Jordan flora also aims to address the cultural aspect of regional species through publishing information from ethnobotany related to medicinal uses of local species in traditional medicine during Greco-Roman, Islamic, and the recent past.
The flower (Iris hermona) was identified as "new to Jordan", and was verified by Maher Qishawi form the Royal Society for the Conservation of Nature (RSCN).
www.jordanflora.com   (559 words)

  
 Sites   (Site not responding. Last check: 2007-11-05)
Pella has been continuously inhabited for more than six thousand years, and visible ruins date from Hellenistic, Roman and Byzantium times, when the city was a flourishing commercial center with links to all the main trading cities in the eastern Mediterranean area.
Pella, and the modern village of Tabqat Fahl, lie nestled in some of the country's most luxuriant scenery, less than five kilometers east of the Jordan River.
Pella, Decapolis city of the Roman Empire, is an archaeologist's paradise.
www.mota.gov.jo /CAT6_11.HTM   (322 words)

  
 P e l l a M u s e u m
Pella Museum is a continually developing website, updated with input from scientists and field trips.
Your contributions and questions about Jordan's paleontology and geology are welcomed.
Seismic behaviour of the Dead Sea fault along Araba valley Jordan (820 kb)
www.pellamuseum.org   (181 words)

  
 Pella   (Site not responding. Last check: 2007-11-05)
Amman is the modern, as well as the ancient capital of the Hashemite kingdom of Jordan.
Such as the stunning fl basalt theatre, the basilica and adjacent courtyard strewn with nicely carved fl sarcophagi, the colonnaded main street and a side street lined with shops, an underground mausoleum, two baths, a nymphaeum, a city gate and the faint on outlines of what was a massive hippodrome.
Besides the excavated ruins from the Graeco- Roman period, Pella offers visitors the opportunity to see the remains of Chalcolithic settlement from the 4th millennium BC, evidence of Bronze and Iron age walled cities, Byzantine churches, early Islamic residence and a small medieval mosque.
www.tourism.jo /historicalsites/Pella.asp   (478 words)

  
 pella
Pella is a favorite of archaeologists - it is exceptionally rich in antiquities, some of which are exceedingly old.
Besides the excavated ruins from the Greco-Roman period, including an Odeon (theater), Pella offers visitors the opportunity to see remains of a Chalcolithic settlement from the 4th millennium BC, the remains of Bronze and Iron Age walled cities, Byzantine churches and houses, an Early Islamic residential quarter, and a small medieval Islamic mosque.
Jordan’s second city, Irbid, lies between Pella and Um Qeis, and is a bustling community with a large university.
www.nebo.com.jo /jordan/pella.htm   (223 words)

  
 Irbid, Umm Qays, AL-Himma & Pella   (Site not responding. Last check: 2007-11-05)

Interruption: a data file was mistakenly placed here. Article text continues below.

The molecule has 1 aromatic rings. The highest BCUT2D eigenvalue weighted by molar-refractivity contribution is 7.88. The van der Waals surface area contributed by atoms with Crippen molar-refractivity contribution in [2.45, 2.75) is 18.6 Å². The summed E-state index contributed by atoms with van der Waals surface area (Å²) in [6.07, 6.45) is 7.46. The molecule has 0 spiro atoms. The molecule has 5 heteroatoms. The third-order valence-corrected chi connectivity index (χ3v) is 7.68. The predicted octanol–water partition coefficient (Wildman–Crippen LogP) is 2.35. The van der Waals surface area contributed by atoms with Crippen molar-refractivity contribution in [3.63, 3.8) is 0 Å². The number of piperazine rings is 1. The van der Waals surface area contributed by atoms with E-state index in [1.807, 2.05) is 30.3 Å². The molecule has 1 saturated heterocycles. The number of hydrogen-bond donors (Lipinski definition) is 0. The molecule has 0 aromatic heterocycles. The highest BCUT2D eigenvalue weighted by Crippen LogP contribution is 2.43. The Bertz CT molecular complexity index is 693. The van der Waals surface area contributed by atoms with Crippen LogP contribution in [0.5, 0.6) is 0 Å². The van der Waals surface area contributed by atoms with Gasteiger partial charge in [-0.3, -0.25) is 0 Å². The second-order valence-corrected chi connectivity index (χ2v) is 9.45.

Jordan's second largest city is situated at an equal distance from Pella and Umm Qays, and is a bustling community with a large university.
Perched on a splendid hilltop overlooking the Jordan Valley and the Sea of Galilee, Umm Qays boasts an impressive colonnaded terrace and the ruins of two theatres.
Besides the excavated ruins from the Graeco-Roman period, including an Odeon (theatre), Pella offers visitors the opportunity to see the remains of a Chalcolithic settlement from the 4th millennium BC, the remains of Bronze and Iron Age walled cities, Byzantine churches and houses, an Early Islamic residential quarter, and a small medieval mosque.
www.see-jordan.com /brochures/guide_irbid.html   (456 words)

  
 UCSB Anthropology--Archaeology on Film (Pella in Jordan)   (Site not responding. Last check: 2007-11-05)
Pella in Jordan is located in the beautiful foothills of the north Jordan Valley.
The video Pella in Jordan was produced by a professional video crew in close collaboration with the archaeologists themselves.
Excursions around Jordan are taken to places such as Petra, Jerash, Aqaba and the Crusader castle at Shobak to illustrate where Pella fits in to the overall scheme of archaeology in Jordan.
www.anth.ucsb.edu /videos/pella.html   (354 words)

  
 The Decapolis   (Site not responding. Last check: 2007-11-05)
THE COLLONADED ROMAN STREET IN The Romans established the Decapolis, a league of ten cities in the land of northern Jordan, Syria and Palestine - to facilitate the area's trade and commerce, and to protect the far regions of their empire.
The popular tourist attraction Pella is situated in the northern Jordan Valley.
Perched on a splendid hilltop, Umm Qays boasts an impressive colonnaded terrace of ruins of two theatres, overlooking the Jordan Valley, the Sea of Galilee and the Golan Heights.
www.see-jordan.com /brochures/tracing_decapolis.html   (437 words)

  
 Pella   (Site not responding. Last check: 2007-11-05)
CE 150, belonging to the congregation of Pella (Baus 1990:208; Quasten 1950:195f; Koester 1989:92).
Gerd Lüdemann, in a thoughtful analysis of the flight to Pella tradition, attempted to falsify it suggesting that the tradition was an invention of Jewish Christians at Pella aiming to link their origins back to an apostle and the original Jerusalem congregation in order to legitimate their form of Jewish Christianity (Lüdemann 1980).
Pella sent bishops to the Councils in Ephesus, Chalcedon and Jerusalem to represent a population that had grown to over 25,000 by the 6th century CE.
www.bibarch.com /ArchaeologicalSites/Pella.htm   (2108 words)

  
 Jordan Tourism Guide, Um Qais   أم قيس طبقة فحل
Um Qais On a plateau overlooking the north Jordan Valley and the glinting blue waters of Lake Tiberias are the ruins of Qais, ancient Roman Gadara.